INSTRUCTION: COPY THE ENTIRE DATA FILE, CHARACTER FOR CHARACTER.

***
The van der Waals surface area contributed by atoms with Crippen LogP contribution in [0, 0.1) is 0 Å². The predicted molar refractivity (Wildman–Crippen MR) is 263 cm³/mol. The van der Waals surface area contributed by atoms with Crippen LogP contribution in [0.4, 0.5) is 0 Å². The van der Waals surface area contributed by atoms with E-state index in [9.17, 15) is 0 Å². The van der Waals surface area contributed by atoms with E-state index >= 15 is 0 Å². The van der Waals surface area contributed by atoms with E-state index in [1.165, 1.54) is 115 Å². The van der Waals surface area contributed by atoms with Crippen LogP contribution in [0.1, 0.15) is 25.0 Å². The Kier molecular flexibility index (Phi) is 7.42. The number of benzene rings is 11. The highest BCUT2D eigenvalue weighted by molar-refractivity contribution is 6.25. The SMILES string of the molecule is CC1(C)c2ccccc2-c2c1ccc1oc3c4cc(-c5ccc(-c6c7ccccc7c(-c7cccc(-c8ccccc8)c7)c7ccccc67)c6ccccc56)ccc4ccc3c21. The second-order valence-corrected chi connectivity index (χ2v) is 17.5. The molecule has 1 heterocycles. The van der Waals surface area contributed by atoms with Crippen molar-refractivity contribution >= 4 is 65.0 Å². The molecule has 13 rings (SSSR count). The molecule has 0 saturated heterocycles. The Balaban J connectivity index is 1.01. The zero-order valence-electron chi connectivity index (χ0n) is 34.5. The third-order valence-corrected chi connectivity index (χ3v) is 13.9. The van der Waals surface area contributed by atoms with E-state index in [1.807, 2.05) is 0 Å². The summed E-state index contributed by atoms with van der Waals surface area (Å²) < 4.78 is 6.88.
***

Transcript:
The van der Waals surface area contributed by atoms with Crippen LogP contribution in [0, 0.1) is 0 Å². The predicted molar refractivity (Wildman–Crippen MR) is 263 cm³/mol. The van der Waals surface area contributed by atoms with Crippen LogP contribution in [0.4, 0.5) is 0 Å². The van der Waals surface area contributed by atoms with E-state index in [9.17, 15) is 0 Å². The van der Waals surface area contributed by atoms with E-state index >= 15 is 0 Å². The van der Waals surface area contributed by atoms with E-state index in [1.165, 1.54) is 115 Å². The van der Waals surface area contributed by atoms with Crippen LogP contribution in [0.1, 0.15) is 25.0 Å². The Kier molecular flexibility index (Phi) is 7.42. The number of benzene rings is 11. The highest BCUT2D eigenvalue weighted by molar-refractivity contribution is 6.25. The SMILES string of the molecule is CC1(C)c2ccccc2-c2c1ccc1oc3c4cc(-c5ccc(-c6c7ccccc7c(-c7cccc(-c8ccccc8)c7)c7ccccc67)c6ccccc56)ccc4ccc3c21. The second-order valence-corrected chi connectivity index (χ2v) is 17.5. The molecule has 1 heterocycles. The van der Waals surface area contributed by atoms with Crippen molar-refractivity contribution >= 4 is 65.0 Å². The molecule has 13 rings (SSSR count). The molecule has 0 saturated heterocycles. The Balaban J connectivity index is 1.01. The zero-order valence-electron chi connectivity index (χ0n) is 34.5. The third-order valence-corrected chi connectivity index (χ3v) is 13.9. The van der Waals surface area contributed by atoms with E-state index in [1.807, 2.05) is 0 Å². The summed E-state index contributed by atoms with van der Waals surface area (Å²) < 4.78 is 6.88.